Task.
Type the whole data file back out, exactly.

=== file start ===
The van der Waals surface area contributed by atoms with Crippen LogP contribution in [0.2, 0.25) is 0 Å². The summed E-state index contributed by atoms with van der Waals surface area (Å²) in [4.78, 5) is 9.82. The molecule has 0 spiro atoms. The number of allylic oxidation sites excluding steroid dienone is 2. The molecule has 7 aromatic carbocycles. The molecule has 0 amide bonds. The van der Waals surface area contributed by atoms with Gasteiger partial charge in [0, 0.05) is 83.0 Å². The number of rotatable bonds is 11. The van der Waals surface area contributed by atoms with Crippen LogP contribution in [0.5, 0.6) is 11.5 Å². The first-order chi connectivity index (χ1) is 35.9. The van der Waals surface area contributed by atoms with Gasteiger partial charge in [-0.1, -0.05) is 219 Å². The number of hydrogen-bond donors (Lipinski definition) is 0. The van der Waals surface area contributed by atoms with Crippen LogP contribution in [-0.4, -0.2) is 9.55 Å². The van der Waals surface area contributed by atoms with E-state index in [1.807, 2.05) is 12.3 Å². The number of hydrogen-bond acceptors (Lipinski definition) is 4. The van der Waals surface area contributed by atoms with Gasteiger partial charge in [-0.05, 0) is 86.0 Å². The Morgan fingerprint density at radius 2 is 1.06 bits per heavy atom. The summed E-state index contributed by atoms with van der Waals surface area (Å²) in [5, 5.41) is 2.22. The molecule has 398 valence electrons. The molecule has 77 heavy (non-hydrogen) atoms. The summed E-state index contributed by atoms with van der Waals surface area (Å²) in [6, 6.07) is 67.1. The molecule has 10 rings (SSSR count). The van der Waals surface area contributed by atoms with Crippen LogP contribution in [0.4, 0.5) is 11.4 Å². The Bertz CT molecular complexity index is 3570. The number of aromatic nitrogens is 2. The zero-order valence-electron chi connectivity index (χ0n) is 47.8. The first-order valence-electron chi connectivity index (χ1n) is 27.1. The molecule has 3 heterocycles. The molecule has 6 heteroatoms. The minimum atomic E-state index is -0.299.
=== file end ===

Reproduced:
The van der Waals surface area contributed by atoms with Crippen LogP contribution in [0.2, 0.25) is 0 Å². The summed E-state index contributed by atoms with van der Waals surface area (Å²) in [4.78, 5) is 9.82. The molecule has 0 spiro atoms. The number of allylic oxidation sites excluding steroid dienone is 2. The molecule has 7 aromatic carbocycles. The molecule has 0 amide bonds. The van der Waals surface area contributed by atoms with Gasteiger partial charge in [0, 0.05) is 83.0 Å². The number of rotatable bonds is 11. The van der Waals surface area contributed by atoms with Crippen LogP contribution in [0.5, 0.6) is 11.5 Å². The first-order chi connectivity index (χ1) is 35.9. The van der Waals surface area contributed by atoms with Gasteiger partial charge in [-0.1, -0.05) is 219 Å². The number of hydrogen-bond donors (Lipinski definition) is 0. The van der Waals surface area contributed by atoms with Crippen LogP contribution in [-0.4, -0.2) is 9.55 Å². The van der Waals surface area contributed by atoms with E-state index in [1.807, 2.05) is 12.3 Å². The number of hydrogen-bond acceptors (Lipinski definition) is 4. The van der Waals surface area contributed by atoms with Gasteiger partial charge in [-0.05, 0) is 86.0 Å². The Morgan fingerprint density at radius 2 is 1.06 bits per heavy atom. The summed E-state index contributed by atoms with van der Waals surface area (Å²) in [5, 5.41) is 2.22. The molecule has 398 valence electrons. The molecule has 77 heavy (non-hydrogen) atoms. The summed E-state index contributed by atoms with van der Waals surface area (Å²) in [6, 6.07) is 67.1. The molecule has 10 rings (SSSR count). The van der Waals surface area contributed by atoms with Crippen LogP contribution in [0.4, 0.5) is 11.4 Å². The Bertz CT molecular complexity index is 3570. The number of aromatic nitrogens is 2. The zero-order valence-electron chi connectivity index (χ0n) is 47.8. The first-order valence-electron chi connectivity index (χ1n) is 27.1. The molecule has 3 heterocycles. The molecule has 6 heteroatoms. The minimum atomic E-state index is -0.299.